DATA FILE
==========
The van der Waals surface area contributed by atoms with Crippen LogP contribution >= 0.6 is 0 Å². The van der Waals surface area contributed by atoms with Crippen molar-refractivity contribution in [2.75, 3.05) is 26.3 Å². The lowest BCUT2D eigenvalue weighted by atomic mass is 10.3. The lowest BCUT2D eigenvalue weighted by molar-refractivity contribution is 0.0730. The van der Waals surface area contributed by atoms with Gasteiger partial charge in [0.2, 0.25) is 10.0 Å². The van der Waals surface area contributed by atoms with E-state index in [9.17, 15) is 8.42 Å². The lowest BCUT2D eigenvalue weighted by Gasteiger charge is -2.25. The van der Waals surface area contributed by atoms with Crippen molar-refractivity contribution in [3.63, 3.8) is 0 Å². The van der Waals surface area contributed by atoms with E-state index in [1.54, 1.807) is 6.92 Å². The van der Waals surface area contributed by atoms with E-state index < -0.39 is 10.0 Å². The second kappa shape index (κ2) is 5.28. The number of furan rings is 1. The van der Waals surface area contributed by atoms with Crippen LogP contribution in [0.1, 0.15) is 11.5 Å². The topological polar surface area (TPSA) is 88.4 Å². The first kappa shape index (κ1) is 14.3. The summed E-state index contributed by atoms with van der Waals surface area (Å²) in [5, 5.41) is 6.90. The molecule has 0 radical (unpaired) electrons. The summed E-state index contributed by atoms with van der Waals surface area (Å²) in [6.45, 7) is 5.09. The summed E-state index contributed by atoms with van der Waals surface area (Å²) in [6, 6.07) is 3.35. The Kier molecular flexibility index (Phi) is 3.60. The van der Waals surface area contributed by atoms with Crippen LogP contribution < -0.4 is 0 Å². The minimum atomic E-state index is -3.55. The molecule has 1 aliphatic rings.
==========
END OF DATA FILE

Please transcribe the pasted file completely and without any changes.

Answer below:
The van der Waals surface area contributed by atoms with Crippen LogP contribution >= 0.6 is 0 Å². The van der Waals surface area contributed by atoms with Crippen molar-refractivity contribution in [2.75, 3.05) is 26.3 Å². The lowest BCUT2D eigenvalue weighted by atomic mass is 10.3. The lowest BCUT2D eigenvalue weighted by molar-refractivity contribution is 0.0730. The van der Waals surface area contributed by atoms with Gasteiger partial charge in [0.2, 0.25) is 10.0 Å². The van der Waals surface area contributed by atoms with E-state index in [9.17, 15) is 8.42 Å². The lowest BCUT2D eigenvalue weighted by Gasteiger charge is -2.25. The van der Waals surface area contributed by atoms with Crippen molar-refractivity contribution in [3.63, 3.8) is 0 Å². The van der Waals surface area contributed by atoms with E-state index in [1.54, 1.807) is 6.92 Å². The van der Waals surface area contributed by atoms with E-state index < -0.39 is 10.0 Å². The second kappa shape index (κ2) is 5.28. The number of furan rings is 1. The van der Waals surface area contributed by atoms with Crippen LogP contribution in [0.1, 0.15) is 11.5 Å². The topological polar surface area (TPSA) is 88.4 Å². The first kappa shape index (κ1) is 14.3. The summed E-state index contributed by atoms with van der Waals surface area (Å²) in [5, 5.41) is 6.90. The molecule has 0 radical (unpaired) electrons. The summed E-state index contributed by atoms with van der Waals surface area (Å²) in [6.45, 7) is 5.09. The summed E-state index contributed by atoms with van der Waals surface area (Å²) in [6, 6.07) is 3.35. The Kier molecular flexibility index (Phi) is 3.60. The van der Waals surface area contributed by atoms with Crippen LogP contribution < -0.4 is 0 Å². The minimum atomic E-state index is -3.55. The molecule has 1 aliphatic rings.